Each VU executes an exact number of iterations. The total number of completed iterations will be vus * iterations.
Besides the common configuration options, this executor has the following options:
|vus||integer||Number of VUs to run concurrently.||1|
|iterations||integer||Number of exec function iterations to be executed by each VU.||1|
|maxDuration||string||Maximum scenario duration before it's forcibly stopped (excluding gracefulStop).||"10m"|
Use this executor if you need a specific amount of VUs to complete the same amount of iterations. This can be useful when you have fixed sets of test data that you want to partition between VUs.
In this example, we'll let 10 VUs execute 20 iterations each, for a total of 200 iterations, with a maximum duration of 30 seconds.
The following graph depicts the performance of the example script:
Based upon our test scenario inputs and results:
- The number of VUs is fixed at 10, and are initialized before the test begins;
- total iterations are fixed at 20 iterations per VU, i.e. 200 iterations, 10 VUs * 20 iters each;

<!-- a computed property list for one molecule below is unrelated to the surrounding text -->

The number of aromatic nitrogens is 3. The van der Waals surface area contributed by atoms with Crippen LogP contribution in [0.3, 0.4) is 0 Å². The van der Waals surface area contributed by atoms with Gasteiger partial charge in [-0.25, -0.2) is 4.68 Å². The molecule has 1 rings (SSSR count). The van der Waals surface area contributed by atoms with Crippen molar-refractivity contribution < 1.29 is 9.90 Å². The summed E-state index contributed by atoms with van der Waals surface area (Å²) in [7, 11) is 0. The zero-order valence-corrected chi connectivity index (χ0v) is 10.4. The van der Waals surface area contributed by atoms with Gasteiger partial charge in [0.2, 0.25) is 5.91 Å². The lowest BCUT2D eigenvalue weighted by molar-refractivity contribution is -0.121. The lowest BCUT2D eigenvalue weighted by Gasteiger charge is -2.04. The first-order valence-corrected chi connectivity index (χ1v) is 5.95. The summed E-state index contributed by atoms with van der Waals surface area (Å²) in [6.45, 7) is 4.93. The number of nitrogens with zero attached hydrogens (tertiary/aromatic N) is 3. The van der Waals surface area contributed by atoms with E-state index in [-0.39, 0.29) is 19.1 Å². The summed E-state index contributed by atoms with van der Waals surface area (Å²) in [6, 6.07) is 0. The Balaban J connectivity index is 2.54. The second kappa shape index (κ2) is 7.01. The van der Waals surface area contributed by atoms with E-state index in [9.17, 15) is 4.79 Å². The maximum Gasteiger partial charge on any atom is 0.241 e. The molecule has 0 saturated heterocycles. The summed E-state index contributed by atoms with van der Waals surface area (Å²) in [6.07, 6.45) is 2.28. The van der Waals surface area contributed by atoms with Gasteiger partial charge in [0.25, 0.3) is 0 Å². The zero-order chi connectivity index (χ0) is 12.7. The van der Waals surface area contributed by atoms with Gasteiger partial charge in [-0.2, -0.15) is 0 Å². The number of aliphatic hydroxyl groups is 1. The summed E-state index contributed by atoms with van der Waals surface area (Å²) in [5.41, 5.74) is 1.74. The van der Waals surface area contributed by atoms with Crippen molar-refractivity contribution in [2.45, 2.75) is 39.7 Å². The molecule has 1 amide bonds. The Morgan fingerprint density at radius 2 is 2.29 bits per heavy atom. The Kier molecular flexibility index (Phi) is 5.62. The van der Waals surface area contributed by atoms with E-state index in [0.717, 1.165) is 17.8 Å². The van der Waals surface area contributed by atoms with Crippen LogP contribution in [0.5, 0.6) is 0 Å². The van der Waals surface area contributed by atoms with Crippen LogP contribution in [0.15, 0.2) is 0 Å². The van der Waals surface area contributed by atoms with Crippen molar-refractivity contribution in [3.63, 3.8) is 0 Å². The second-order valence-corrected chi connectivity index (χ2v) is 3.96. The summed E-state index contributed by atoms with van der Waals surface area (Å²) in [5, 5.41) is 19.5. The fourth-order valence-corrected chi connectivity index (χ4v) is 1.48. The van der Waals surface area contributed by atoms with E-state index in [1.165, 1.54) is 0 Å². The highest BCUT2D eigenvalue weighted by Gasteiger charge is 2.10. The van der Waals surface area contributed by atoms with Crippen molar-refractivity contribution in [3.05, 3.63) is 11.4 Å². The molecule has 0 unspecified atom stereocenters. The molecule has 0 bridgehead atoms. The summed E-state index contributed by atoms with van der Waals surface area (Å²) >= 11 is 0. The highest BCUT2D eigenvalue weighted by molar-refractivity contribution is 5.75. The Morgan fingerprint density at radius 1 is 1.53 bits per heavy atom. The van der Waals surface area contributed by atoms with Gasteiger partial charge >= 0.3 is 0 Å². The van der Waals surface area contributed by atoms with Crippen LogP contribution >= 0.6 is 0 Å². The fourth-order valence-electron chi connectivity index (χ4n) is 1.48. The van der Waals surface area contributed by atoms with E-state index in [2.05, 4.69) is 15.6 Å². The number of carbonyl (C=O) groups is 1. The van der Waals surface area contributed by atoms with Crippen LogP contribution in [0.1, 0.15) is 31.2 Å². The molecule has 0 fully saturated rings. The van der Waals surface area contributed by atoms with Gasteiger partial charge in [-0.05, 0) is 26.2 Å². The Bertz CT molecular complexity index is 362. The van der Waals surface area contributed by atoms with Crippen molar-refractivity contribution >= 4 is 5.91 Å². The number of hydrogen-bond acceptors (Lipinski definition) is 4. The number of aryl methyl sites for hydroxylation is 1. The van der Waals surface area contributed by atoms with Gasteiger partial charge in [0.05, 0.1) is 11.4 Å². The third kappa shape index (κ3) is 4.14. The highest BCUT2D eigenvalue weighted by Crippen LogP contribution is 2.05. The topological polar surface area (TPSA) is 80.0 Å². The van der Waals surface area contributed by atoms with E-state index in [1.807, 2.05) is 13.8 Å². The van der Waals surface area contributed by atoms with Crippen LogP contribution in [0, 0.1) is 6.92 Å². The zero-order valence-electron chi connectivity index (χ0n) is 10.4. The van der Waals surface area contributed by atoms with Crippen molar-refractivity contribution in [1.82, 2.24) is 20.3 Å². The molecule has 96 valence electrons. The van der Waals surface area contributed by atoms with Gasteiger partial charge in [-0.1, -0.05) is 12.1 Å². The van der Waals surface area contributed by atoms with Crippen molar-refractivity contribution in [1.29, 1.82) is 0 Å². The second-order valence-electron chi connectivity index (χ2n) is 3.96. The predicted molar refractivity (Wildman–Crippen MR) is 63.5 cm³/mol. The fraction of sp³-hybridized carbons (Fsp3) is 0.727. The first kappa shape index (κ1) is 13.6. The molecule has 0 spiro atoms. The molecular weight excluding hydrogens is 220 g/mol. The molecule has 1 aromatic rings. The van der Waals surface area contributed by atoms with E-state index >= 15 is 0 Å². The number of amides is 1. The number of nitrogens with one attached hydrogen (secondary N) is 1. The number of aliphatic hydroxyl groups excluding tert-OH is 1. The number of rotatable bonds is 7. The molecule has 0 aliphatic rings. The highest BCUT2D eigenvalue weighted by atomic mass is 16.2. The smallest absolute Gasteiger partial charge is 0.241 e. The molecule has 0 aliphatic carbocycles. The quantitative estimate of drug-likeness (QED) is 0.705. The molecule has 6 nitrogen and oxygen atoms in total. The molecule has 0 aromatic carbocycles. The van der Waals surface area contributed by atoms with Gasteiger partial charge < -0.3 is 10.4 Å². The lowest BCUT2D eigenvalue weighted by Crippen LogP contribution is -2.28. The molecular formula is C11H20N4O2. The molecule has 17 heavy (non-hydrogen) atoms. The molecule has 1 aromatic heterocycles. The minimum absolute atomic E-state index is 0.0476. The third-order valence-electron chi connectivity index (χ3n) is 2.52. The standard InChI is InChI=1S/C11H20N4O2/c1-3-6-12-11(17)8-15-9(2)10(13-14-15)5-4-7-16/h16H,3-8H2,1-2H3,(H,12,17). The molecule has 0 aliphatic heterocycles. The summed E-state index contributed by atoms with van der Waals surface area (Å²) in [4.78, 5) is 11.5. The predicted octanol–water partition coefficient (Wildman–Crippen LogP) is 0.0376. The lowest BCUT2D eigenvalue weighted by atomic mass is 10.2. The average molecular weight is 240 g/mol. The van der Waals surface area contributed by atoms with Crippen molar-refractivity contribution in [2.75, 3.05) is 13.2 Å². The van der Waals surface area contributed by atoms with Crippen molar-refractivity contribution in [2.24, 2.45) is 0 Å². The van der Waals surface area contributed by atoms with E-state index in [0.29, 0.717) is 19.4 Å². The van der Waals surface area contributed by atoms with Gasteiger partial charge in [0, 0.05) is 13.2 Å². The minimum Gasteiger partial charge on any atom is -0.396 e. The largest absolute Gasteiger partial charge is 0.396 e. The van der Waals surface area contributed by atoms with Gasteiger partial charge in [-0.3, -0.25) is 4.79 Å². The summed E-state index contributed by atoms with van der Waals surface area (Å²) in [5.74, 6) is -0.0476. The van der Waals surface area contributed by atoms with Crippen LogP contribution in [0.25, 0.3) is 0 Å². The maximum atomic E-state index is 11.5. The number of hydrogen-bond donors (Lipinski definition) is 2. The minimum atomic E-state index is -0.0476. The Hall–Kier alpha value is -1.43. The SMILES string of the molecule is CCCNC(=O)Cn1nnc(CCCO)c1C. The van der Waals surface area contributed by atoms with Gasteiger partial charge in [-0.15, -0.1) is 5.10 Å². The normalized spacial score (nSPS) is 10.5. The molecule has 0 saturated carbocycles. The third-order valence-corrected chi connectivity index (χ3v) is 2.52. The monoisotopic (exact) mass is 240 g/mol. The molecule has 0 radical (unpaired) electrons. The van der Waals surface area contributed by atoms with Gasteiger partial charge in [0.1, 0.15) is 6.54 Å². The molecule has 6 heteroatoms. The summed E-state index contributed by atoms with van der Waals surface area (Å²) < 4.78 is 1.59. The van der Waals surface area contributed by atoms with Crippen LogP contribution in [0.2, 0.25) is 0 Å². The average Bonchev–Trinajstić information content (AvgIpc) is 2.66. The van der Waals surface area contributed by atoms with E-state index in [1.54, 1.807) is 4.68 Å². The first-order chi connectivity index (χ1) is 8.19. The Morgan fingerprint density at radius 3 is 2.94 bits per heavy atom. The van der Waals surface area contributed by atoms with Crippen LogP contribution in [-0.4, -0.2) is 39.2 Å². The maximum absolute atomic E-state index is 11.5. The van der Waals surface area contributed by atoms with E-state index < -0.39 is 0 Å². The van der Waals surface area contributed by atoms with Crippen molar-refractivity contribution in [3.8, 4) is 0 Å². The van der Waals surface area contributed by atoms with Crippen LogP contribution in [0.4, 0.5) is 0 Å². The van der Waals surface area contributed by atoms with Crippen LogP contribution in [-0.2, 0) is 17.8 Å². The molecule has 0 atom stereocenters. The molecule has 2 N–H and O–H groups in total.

- each iteration of the default function is expected to be roughly 515ms, or ~2/s;
- maximum throughput (highest efficiency) is therefore expected to be ~20 iters/s, 2 iters/s * 10 VUs;
- we then see that the maximum throughput is reached, but not maintained;
- because distribution of iterations is even amongst VUs, a fast VU may finish early and be idle for the remainder of the test, thereby lowering efficiency;
- total duration of 9 seconds is slightly longer than shared iterations due to lower efficiency;
- overall test duration lasts as long as the slowest VU takes to complete 20 requests.